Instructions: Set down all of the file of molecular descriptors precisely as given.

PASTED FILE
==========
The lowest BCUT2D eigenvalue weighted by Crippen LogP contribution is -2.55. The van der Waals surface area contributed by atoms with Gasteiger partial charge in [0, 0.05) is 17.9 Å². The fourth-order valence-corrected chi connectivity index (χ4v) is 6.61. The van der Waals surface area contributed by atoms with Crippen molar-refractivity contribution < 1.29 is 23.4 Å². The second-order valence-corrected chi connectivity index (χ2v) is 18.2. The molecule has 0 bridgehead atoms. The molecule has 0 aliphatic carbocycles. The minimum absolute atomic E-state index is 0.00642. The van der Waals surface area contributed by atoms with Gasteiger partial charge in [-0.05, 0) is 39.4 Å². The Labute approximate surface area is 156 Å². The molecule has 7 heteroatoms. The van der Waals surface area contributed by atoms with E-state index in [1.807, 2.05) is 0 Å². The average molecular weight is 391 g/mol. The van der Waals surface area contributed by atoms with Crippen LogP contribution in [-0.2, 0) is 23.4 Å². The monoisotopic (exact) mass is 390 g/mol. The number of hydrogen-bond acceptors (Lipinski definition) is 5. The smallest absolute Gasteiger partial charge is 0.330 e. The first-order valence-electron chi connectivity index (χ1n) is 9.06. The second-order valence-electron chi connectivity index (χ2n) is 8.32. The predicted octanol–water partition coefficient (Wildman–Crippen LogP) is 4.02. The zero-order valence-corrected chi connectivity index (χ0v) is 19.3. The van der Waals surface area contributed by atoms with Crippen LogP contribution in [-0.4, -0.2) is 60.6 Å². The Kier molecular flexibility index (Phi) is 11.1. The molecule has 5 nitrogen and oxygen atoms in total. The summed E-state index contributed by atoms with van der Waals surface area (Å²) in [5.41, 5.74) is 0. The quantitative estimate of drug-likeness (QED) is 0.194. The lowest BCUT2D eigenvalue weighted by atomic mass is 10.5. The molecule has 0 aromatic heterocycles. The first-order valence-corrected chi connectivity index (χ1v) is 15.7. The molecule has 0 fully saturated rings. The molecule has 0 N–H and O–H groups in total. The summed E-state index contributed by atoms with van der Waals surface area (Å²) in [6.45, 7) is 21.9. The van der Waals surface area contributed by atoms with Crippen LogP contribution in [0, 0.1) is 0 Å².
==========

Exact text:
The lowest BCUT2D eigenvalue weighted by Crippen LogP contribution is -2.55. The van der Waals surface area contributed by atoms with Gasteiger partial charge in [0, 0.05) is 17.9 Å². The fourth-order valence-corrected chi connectivity index (χ4v) is 6.61. The van der Waals surface area contributed by atoms with Crippen molar-refractivity contribution < 1.29 is 23.4 Å². The second-order valence-corrected chi connectivity index (χ2v) is 18.2. The molecule has 0 bridgehead atoms. The molecule has 0 aliphatic carbocycles. The minimum absolute atomic E-state index is 0.00642. The van der Waals surface area contributed by atoms with Gasteiger partial charge in [-0.05, 0) is 39.4 Å². The Labute approximate surface area is 156 Å². The molecule has 7 heteroatoms. The van der Waals surface area contributed by atoms with E-state index in [1.807, 2.05) is 0 Å². The average molecular weight is 391 g/mol. The van der Waals surface area contributed by atoms with Crippen LogP contribution in [-0.2, 0) is 23.4 Å². The monoisotopic (exact) mass is 390 g/mol. The number of hydrogen-bond acceptors (Lipinski definition) is 5. The smallest absolute Gasteiger partial charge is 0.330 e. The first-order valence-electron chi connectivity index (χ1n) is 9.06. The second-order valence-electron chi connectivity index (χ2n) is 8.32. The predicted octanol–water partition coefficient (Wildman–Crippen LogP) is 4.02. The zero-order valence-corrected chi connectivity index (χ0v) is 19.3. The van der Waals surface area contributed by atoms with Crippen LogP contribution in [-0.4, -0.2) is 60.6 Å². The Kier molecular flexibility index (Phi) is 11.1. The molecule has 5 nitrogen and oxygen atoms in total. The summed E-state index contributed by atoms with van der Waals surface area (Å²) in [5.41, 5.74) is 0. The quantitative estimate of drug-likeness (QED) is 0.194. The lowest BCUT2D eigenvalue weighted by atomic mass is 10.5. The molecule has 0 aromatic heterocycles. The first-order valence-corrected chi connectivity index (χ1v) is 15.7. The molecule has 0 fully saturated rings. The molecule has 0 N–H and O–H groups in total. The summed E-state index contributed by atoms with van der Waals surface area (Å²) in [6.45, 7) is 21.9. The van der Waals surface area contributed by atoms with Crippen LogP contribution in [0, 0.1) is 0 Å².